The Way You Die Trying

Elizabeth Brei

 

You’re not unfamiliar with the concept of suicide.

 

The idea has bounced around your head several thousand times in the past several years, several hundred of those thoughts circling in the past two or three months. And it’s not really that you’d ever go through with it, or even try, because you’re both a coward and an unyielding believer in hope. You’re not sure which more effectively keeps you from trying, but you suppose you should be grateful.

 

You still have moments full of smiles, and he still sends you text messages full of capital letters and zealous little smiley faces. They help. They do. You don’t exist in a black pit of despair. You actually figure that in some ways, you’re really lucky, even when words turn sour between you and you almost feel empty to the point of floating away.

 

You spend a lot of time curled up in a chair in front of your TV, reading until your brain slides liquid with words that make you hate yourself because you aren’t the one who wrote them. Sometimes, you prop a notebook on your knee, breathe sentences onto the paper that stab harsh, like you’re carving them into your skin, and the feeling is so ironic, of catharsis and entrapment, and often, you tear the pages out with a sound like agony, and the ache in your limbs leaves you paralyzed.

 

Sometimes, you try to explain the feeling to him, like everything is slowly lifting off the ground and out of your reach, and you’re left with nothing but dirt. You describe the hot hate carving itself into your chest, and he tries to understand, but he can’t because his whole life is unfolding in front of him, beautiful and bright, so he holds you in against his side and murmurs things that are supposed to help, that are supposed to comfort you or offer ways out, and all you can hear is nothing.

 

You drop him off at work on the days he thinks you’re going stir-crazy spending your life being his housewife, and you have access to this little red Toyota with its high-powered air-conditioner and auxiliary plug for your iPod, and you don’t know where you want to go, so you get on the interstate, and you drive with your foot heavy like lead on the gas, and it’s a wonder you don’t get pulled over. For once, now, you feel like there are possibilities, that the future is not one narrow existence you see through a tunnel – not a life spent waitressing or cleaning or simply existing for the sake of existing.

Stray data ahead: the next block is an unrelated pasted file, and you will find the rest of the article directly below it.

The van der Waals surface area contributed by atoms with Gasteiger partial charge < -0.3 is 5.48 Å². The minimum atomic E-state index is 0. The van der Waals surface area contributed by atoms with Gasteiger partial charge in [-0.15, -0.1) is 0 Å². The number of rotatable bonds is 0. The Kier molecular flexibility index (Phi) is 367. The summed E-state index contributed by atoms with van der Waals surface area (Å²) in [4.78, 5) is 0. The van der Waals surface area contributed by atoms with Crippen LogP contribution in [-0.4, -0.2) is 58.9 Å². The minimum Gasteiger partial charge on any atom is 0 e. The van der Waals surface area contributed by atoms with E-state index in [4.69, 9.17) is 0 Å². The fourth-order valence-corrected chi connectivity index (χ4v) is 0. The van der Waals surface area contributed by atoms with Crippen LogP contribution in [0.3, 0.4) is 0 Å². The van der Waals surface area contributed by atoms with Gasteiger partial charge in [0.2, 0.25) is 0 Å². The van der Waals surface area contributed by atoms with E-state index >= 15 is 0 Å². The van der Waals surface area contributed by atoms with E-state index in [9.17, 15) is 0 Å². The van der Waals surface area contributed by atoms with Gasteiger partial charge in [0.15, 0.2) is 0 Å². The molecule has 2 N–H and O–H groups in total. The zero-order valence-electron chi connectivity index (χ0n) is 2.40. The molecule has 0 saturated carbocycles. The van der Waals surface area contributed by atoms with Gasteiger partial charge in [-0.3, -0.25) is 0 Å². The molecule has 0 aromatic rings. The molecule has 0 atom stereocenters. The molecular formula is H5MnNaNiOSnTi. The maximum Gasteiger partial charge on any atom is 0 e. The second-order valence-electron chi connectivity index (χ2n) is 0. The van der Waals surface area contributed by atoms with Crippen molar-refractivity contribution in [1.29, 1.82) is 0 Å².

When your fingers are curled around that black steering wheel, and the stereo’s up loud, you feel something – something – and the whole world doesn’t seem so dark. You drive straight on west, and you’re not even sure why that’s the direction you choose. The stereo pumps loud through you, and you scream the lyrics to every single song and pretend that God can hear you if you sing loud enough. All you get is a raw throat, and each swallow feels like a wash of salt water against it.

 

At the soft feeling of expense that comes with the tears and the words that aren’t yours, you feel slowly numb, like your blood has come to crawl through your veins, a vague ba-dum of your heart, and the music still plays loud, but you don’t hear it so much anymore. The car rumbles lovingly beneath you, around you, and the security you find in this little grey box is unrivaled by anything else, and the tears build in your throat first and blur you into some vague unreal place.

 

The car offers another whole possibility then, and you think about it. You swirl it in your brain – your position in the right lane, how easy it would be to swerve left, spin your car. You close your eyes for a moment, listen for the squealing tires, the honking horns, maybe the screams or sobs or the whirling sirens of the police car that happens to drive by as it happens. You imagine the call he will get, and you wonder if he will cry. He doesn’t cry often. He accepts most things with a clinical reality, and you know it helps him to be able to do what he needs to do to continue existing. You hope he will cry.

 

But none of those things happen, because you are a coward, and your hands stay steady on the wheel. At five o’clock, you will pick him up from work, and he will kiss your cheek. You will ask him how his day was, and you won’t know if his smile is the cause of your cowardice or your hope.

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